Nick Dall

Galapagos evolution highlights: Darwin’s finches

Posted by on September 10th, 2013

Darwin’s finches are the unlikely poster boys of evolution. Averaging 6 inches in height and employing a dull color scheme which ranges from brown to gray to olive, they are a far cry from the brazen giant tortoises  and the otherworldly marine iguanas.

Surely, then, they are one of the true Galapagos evolution highlights, and pretty close to Darwin’s heart to have become so famous? Well, yes…and no. This blog aims to separate the fact from the fiction.

Why are they so important?

The 13 Galapagos species (there is one species found in the Cocos Islands) of the subfamily Geospizinae are textbook examples of the genetic mutation which underpins Darwin’s theory of evolution. Descended from a single ancestor on the mainland of South America, each new species developed unique characteristics out of an innate need to survive.

What sets the species apart more than anything else is the shape of their beaks. As Darwin noted in his journal: “One might really fancy that one species had been taken and modified for different ends.”

  • The four ‘ground finches’ all have short stubby beaks which allow them to crush the seeds which make up their diet.

  • The two ‘cactus finches’ and the similar vegetarian finch all have longer, probing beaks which allows them to tear seeds from the flesh of cacti.

  • The three ‘tree finches’ and the warbler finch have thin, sharp beaks which are perfect for spearing insects.

There are two other ‘miscellaneous finches’, one of which – the woodpecker finch – is quite special in that it uses ‘tools’ (twigs or thorns) to pry insects from their hiding places.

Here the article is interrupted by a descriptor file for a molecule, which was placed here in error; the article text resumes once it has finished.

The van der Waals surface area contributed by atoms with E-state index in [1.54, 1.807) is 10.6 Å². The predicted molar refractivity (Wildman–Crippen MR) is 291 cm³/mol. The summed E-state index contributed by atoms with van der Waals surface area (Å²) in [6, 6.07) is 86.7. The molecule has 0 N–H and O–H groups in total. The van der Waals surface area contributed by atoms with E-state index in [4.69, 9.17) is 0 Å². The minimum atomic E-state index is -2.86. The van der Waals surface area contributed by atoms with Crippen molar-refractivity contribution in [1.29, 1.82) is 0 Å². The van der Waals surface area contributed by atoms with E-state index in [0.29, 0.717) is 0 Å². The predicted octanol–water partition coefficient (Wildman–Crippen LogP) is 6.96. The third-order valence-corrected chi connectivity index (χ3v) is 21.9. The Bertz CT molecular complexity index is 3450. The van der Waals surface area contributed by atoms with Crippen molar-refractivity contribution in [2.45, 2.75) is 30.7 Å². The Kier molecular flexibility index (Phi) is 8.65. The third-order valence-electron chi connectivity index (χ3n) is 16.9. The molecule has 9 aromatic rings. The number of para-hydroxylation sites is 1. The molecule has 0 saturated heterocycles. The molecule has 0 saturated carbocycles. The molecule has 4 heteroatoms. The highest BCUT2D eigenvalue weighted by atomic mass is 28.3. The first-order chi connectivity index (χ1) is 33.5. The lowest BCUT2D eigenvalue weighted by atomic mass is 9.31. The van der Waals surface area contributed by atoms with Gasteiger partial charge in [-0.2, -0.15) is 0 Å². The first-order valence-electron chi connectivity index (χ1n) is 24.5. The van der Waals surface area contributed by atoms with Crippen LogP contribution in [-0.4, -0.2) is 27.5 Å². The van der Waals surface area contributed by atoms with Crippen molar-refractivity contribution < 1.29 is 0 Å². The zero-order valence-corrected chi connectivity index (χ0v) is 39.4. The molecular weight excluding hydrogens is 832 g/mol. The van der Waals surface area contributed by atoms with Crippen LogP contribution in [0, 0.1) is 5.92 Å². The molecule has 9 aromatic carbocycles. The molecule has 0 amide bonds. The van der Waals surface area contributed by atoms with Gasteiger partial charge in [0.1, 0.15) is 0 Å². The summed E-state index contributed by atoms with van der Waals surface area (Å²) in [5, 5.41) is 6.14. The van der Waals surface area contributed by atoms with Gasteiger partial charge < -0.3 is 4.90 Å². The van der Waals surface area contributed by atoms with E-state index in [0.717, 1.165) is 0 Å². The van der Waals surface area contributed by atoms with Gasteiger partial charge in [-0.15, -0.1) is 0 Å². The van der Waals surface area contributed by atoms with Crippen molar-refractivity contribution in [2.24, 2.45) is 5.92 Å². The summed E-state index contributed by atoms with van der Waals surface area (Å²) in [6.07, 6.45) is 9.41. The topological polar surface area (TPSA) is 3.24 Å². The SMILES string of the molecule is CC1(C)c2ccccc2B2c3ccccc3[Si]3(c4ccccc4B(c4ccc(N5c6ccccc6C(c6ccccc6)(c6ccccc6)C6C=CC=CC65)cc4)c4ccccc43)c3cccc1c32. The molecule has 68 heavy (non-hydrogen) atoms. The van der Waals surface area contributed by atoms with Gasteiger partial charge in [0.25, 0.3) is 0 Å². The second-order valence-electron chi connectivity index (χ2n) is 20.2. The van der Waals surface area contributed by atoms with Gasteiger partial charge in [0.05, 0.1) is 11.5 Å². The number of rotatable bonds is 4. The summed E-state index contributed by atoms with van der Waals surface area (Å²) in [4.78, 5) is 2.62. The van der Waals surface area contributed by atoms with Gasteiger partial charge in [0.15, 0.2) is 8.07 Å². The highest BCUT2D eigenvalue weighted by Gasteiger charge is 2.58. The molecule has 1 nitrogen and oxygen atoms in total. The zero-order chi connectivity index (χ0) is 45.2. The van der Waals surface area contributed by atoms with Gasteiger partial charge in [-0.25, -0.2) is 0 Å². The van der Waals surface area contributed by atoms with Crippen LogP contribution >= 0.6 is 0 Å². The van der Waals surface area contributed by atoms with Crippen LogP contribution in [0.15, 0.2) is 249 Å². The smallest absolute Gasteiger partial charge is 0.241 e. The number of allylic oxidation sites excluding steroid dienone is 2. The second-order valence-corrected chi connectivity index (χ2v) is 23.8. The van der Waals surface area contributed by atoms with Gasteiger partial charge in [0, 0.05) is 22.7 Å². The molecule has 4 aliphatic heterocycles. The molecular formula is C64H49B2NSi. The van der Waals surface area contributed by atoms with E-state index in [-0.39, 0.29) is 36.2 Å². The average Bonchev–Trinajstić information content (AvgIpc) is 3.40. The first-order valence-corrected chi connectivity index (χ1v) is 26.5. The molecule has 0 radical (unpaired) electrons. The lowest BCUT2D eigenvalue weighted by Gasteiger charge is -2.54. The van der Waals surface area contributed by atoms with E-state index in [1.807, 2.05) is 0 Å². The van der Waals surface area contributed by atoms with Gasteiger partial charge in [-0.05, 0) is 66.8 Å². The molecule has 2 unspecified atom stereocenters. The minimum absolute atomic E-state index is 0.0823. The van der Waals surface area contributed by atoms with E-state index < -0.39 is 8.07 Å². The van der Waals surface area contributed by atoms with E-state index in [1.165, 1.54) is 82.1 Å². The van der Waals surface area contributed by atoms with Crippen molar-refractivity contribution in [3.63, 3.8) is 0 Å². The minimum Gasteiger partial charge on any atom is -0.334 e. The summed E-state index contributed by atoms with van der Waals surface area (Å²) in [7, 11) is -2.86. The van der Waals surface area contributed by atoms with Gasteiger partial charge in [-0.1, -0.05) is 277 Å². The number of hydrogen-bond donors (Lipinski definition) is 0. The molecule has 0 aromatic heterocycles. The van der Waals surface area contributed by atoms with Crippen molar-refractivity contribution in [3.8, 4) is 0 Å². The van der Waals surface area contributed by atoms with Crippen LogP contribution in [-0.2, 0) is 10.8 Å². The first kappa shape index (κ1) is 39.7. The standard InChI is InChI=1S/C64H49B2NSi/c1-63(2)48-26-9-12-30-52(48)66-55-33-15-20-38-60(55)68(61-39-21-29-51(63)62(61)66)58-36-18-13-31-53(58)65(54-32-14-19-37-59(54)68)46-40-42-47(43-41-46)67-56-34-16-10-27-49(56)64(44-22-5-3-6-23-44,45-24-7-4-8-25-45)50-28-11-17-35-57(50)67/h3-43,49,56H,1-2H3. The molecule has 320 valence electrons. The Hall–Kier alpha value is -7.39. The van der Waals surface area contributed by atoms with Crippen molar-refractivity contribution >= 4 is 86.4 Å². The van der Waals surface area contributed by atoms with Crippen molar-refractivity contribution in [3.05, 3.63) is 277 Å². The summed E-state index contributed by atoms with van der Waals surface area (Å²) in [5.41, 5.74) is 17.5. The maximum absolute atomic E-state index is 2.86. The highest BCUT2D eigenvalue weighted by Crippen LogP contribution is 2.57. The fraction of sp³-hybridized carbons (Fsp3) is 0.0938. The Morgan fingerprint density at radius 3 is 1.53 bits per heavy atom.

Why were they so special to Darwin?

They weren’t really. The name ‘Darwin’s finches’ was coined by Percy Lowe in 1936, more than 50 years after Darwin’s death. Darwin didn’t even know that many of the 13 species were even finches: as has been reported on this blog before , Darwin didn’t focus on the islands’ zoology (and especially not their ornithology) during his time there as he was more fascinated by their geology.

He didn’t even collect any of the finches, but his personal servant and some other crew members did. It was only when these samples were given to renowned ornithologist John Gould that Darwin realized that each ‘variation’ was in fact a separate species, which led to a frantic rush to try to piece together which island each specimen came from.

The finches were not even mentioned in The Origin of Species, although Darwin did write about them in his journal.

Will I see them on my Galapagos cruise?

Yes you will. They’re found throughout the islands, and some of them may even eat out of your hands. The most widely distributed species are the warbler finch, the small tree finch and the small ground finch but if you’re really into birds you should be able to identify many more species with the aid of your highly-qualified Vaya Adventures guide

The Collins Field Guide to the Birds of Galapagos  or A Guide to the Birds of the Galapagos Islands as well as a good pair of binoculars will also come in handy for this purpose, and for identifying other Galapagos evolution highlights such as the famous  mockingbirds and the Galapagos dove.


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